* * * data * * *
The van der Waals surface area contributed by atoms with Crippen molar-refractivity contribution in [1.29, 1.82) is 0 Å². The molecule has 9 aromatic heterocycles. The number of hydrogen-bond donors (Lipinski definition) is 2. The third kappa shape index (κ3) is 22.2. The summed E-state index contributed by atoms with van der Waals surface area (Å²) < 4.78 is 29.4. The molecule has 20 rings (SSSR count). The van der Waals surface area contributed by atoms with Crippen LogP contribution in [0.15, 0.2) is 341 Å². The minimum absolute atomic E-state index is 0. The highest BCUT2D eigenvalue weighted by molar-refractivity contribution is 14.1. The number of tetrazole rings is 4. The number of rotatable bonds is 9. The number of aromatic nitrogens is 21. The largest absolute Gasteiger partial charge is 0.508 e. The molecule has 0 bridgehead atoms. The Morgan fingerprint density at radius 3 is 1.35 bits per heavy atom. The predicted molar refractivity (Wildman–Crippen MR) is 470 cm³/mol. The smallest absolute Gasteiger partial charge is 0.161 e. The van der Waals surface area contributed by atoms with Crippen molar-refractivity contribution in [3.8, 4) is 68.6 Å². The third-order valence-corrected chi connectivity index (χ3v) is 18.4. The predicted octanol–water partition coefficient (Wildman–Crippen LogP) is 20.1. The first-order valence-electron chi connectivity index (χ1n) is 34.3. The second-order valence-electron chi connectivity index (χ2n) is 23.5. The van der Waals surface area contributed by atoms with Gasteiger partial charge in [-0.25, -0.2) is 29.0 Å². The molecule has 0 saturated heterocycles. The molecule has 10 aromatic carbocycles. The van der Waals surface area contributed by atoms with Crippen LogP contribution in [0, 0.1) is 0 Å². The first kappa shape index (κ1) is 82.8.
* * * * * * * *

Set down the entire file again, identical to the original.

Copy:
The van der Waals surface area contributed by atoms with Crippen molar-refractivity contribution in [1.29, 1.82) is 0 Å². The molecule has 9 aromatic heterocycles. The number of hydrogen-bond donors (Lipinski definition) is 2. The third kappa shape index (κ3) is 22.2. The summed E-state index contributed by atoms with van der Waals surface area (Å²) < 4.78 is 29.4. The molecule has 20 rings (SSSR count). The van der Waals surface area contributed by atoms with Crippen LogP contribution in [0.15, 0.2) is 341 Å². The minimum absolute atomic E-state index is 0. The highest BCUT2D eigenvalue weighted by molar-refractivity contribution is 14.1. The number of tetrazole rings is 4. The number of rotatable bonds is 9. The number of aromatic nitrogens is 21. The largest absolute Gasteiger partial charge is 0.508 e. The molecule has 0 bridgehead atoms. The Morgan fingerprint density at radius 3 is 1.35 bits per heavy atom. The predicted molar refractivity (Wildman–Crippen MR) is 470 cm³/mol. The smallest absolute Gasteiger partial charge is 0.161 e. The van der Waals surface area contributed by atoms with Crippen molar-refractivity contribution in [3.8, 4) is 68.6 Å². The third-order valence-corrected chi connectivity index (χ3v) is 18.4. The predicted octanol–water partition coefficient (Wildman–Crippen LogP) is 20.1. The first-order valence-electron chi connectivity index (χ1n) is 34.3. The second-order valence-electron chi connectivity index (χ2n) is 23.5. The van der Waals surface area contributed by atoms with Gasteiger partial charge in [-0.25, -0.2) is 29.0 Å². The molecule has 0 saturated heterocycles. The molecule has 10 aromatic carbocycles. The van der Waals surface area contributed by atoms with Crippen LogP contribution in [0, 0.1) is 0 Å². The first kappa shape index (κ1) is 82.8.